Moving into May – and my isn’t this 2013 slipping by fast – the danger of frost is gone for most gardeners, but it’s been a wacky enough spring.
Last average frost date for our zone 6 area is about April 15th. As usual, we were a little ambitious and set out tomato and pepper seedlings a week before, and got whacked for it. We’ve had three days of near freezing overnight temps since then. Besides shuttling young plants in and out of the house and covering young plants with black trash bags, there’s a couple of low-maintenance ways for protecting tomatoes from the frost.
First up, just simple rocks.
Stones provide good thermal mass. If you’ve got the time and inclination, it’s a very good idea to build raised beds with brick or stone borders. The stones (or bricks) absorb heat during the day, and release it slowly at night. The Juliet tomato seedling shown above has come through the last three weeks with flying colors.
Not that this is a guaranteed method. Out of ten plants ringed with rocks and bricks, eight have had some form of leaf damage, and two have given up the ghost entirely.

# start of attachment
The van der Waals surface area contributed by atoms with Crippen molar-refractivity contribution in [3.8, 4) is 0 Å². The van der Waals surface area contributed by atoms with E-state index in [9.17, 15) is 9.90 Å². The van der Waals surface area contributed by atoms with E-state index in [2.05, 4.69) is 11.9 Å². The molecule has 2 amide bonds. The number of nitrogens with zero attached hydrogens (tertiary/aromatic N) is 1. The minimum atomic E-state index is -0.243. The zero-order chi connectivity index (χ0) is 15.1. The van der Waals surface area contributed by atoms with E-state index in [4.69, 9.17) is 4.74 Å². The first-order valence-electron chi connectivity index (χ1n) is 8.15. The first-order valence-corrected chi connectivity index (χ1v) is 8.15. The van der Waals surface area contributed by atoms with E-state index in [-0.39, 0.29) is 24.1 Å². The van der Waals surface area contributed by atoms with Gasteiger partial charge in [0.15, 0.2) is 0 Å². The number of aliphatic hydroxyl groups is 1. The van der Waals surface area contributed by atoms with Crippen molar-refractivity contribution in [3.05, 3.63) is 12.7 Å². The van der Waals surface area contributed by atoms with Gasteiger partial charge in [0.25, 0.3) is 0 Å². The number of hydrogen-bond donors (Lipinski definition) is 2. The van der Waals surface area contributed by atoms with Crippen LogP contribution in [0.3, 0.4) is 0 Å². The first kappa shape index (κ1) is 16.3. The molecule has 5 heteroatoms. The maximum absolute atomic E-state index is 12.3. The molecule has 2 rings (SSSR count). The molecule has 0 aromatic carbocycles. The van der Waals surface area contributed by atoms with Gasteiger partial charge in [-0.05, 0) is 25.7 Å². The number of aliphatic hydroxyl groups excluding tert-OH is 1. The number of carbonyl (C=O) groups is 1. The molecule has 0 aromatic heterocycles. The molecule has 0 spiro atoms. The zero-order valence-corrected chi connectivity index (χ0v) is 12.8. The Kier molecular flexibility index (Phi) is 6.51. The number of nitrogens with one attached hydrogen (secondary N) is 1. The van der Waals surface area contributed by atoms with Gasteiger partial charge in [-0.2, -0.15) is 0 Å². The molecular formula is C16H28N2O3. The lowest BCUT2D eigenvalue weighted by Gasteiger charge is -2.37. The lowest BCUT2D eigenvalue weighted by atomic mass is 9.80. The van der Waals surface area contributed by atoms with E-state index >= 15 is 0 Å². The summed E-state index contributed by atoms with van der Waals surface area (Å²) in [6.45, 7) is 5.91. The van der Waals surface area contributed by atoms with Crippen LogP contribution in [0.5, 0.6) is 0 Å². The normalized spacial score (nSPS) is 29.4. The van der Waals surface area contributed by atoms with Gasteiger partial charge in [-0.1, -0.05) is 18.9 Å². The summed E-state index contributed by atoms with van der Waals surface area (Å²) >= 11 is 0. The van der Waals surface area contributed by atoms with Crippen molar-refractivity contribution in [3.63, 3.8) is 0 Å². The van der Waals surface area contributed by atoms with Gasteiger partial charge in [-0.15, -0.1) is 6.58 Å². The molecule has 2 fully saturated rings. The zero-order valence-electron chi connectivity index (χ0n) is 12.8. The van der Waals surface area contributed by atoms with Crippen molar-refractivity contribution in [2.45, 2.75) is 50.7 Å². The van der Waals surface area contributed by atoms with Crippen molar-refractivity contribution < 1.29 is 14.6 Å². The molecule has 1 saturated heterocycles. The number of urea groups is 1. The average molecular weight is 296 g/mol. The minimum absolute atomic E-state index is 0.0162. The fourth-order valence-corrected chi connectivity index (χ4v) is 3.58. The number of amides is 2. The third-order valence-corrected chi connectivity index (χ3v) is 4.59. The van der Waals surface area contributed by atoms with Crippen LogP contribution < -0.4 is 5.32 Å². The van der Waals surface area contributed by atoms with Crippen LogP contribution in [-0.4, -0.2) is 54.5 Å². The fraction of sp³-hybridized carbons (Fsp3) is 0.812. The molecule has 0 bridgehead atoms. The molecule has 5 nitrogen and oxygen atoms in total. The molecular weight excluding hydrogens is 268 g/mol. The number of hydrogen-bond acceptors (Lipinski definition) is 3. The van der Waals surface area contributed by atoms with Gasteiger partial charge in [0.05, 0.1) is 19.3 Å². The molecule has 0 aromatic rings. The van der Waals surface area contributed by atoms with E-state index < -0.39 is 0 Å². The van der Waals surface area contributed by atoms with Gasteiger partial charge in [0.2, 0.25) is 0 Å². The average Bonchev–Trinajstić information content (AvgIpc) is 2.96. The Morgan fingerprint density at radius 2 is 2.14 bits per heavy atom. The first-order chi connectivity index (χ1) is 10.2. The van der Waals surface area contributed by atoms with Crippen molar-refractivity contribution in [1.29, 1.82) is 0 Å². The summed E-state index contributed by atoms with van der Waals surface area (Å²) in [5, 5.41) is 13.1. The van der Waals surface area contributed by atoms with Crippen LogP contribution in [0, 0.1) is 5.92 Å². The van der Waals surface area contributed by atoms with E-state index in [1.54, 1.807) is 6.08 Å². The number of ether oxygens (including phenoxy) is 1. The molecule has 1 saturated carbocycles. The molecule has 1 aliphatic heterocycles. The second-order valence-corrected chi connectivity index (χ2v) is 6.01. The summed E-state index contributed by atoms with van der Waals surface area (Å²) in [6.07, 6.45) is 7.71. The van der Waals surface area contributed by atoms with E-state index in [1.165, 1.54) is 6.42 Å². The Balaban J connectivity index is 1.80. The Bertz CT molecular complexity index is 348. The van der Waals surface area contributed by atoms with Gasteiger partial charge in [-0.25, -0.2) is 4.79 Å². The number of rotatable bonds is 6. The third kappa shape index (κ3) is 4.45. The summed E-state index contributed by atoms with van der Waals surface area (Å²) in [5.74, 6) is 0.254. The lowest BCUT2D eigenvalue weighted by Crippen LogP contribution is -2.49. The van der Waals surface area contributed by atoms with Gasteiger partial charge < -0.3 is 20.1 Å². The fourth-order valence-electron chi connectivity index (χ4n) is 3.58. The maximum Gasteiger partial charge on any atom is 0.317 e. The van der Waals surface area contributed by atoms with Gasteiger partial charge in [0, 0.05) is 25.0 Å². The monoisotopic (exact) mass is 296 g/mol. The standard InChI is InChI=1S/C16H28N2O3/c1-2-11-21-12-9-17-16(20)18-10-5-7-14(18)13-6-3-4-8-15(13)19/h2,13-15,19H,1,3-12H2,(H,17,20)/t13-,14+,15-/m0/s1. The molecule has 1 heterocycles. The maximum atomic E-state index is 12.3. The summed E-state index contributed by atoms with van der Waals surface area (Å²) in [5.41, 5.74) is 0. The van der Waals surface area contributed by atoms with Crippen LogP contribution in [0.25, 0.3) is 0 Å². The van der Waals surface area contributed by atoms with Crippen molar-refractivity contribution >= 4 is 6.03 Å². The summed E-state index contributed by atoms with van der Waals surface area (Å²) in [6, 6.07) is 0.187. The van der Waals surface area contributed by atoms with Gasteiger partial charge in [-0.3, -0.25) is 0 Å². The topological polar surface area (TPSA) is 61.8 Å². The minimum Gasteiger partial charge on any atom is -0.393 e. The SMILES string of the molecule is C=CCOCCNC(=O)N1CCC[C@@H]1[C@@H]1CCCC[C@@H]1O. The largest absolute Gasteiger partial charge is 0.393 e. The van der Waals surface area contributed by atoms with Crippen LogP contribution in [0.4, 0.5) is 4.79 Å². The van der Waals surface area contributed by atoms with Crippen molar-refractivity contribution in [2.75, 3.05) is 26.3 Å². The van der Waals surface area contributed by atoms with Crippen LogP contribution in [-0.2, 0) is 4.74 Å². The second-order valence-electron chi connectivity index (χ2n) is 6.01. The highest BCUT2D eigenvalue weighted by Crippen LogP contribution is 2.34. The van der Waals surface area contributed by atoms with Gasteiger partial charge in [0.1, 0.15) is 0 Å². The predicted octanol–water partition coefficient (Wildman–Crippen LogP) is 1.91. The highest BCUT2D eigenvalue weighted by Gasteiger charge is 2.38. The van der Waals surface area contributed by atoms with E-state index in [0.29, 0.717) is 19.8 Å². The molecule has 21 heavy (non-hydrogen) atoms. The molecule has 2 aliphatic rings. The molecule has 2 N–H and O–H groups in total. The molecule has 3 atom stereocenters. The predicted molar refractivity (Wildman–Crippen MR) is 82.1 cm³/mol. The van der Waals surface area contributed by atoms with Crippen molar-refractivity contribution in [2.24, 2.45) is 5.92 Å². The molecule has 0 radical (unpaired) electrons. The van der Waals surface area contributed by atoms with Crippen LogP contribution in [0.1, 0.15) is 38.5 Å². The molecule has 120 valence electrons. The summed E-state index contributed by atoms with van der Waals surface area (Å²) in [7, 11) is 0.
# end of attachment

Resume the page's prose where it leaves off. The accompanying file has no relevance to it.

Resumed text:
Another way is to get a Wall O’ Water, or Wall-O-Water
(however the hell it is you write it).
A Wall-O-Water is a round cylindrical array of water columns. Fill them in at the top, and then place it over the seedling. Water acts the same way as masonry, absorbing heat during the daylight hours, and releasing it at night. Come to think of it, you could take used water bottles, and arrange them in a circle around the plants, bet that would work fine as well. Anyway, get you a three-pack of Wally Waters, they work just fine. Follow the link above, get ‘em through Amazon, and this blog will be enriched by the princely sum of $0.15 per sale (or thereabouts… who’s counting?).
This tidbit might not be at all useful for folks in planting zones 6 to 9 (for North American readers), but anyone gardening north of us in zones 5 down to 1a, take heed. Sudden snap frosts might persist through the month of May.
This has been another gardening interlude with your host, marginally competent tomato grower 101 Centavos. Thanks for dropping in. And click on the banner below, it’s good for the site.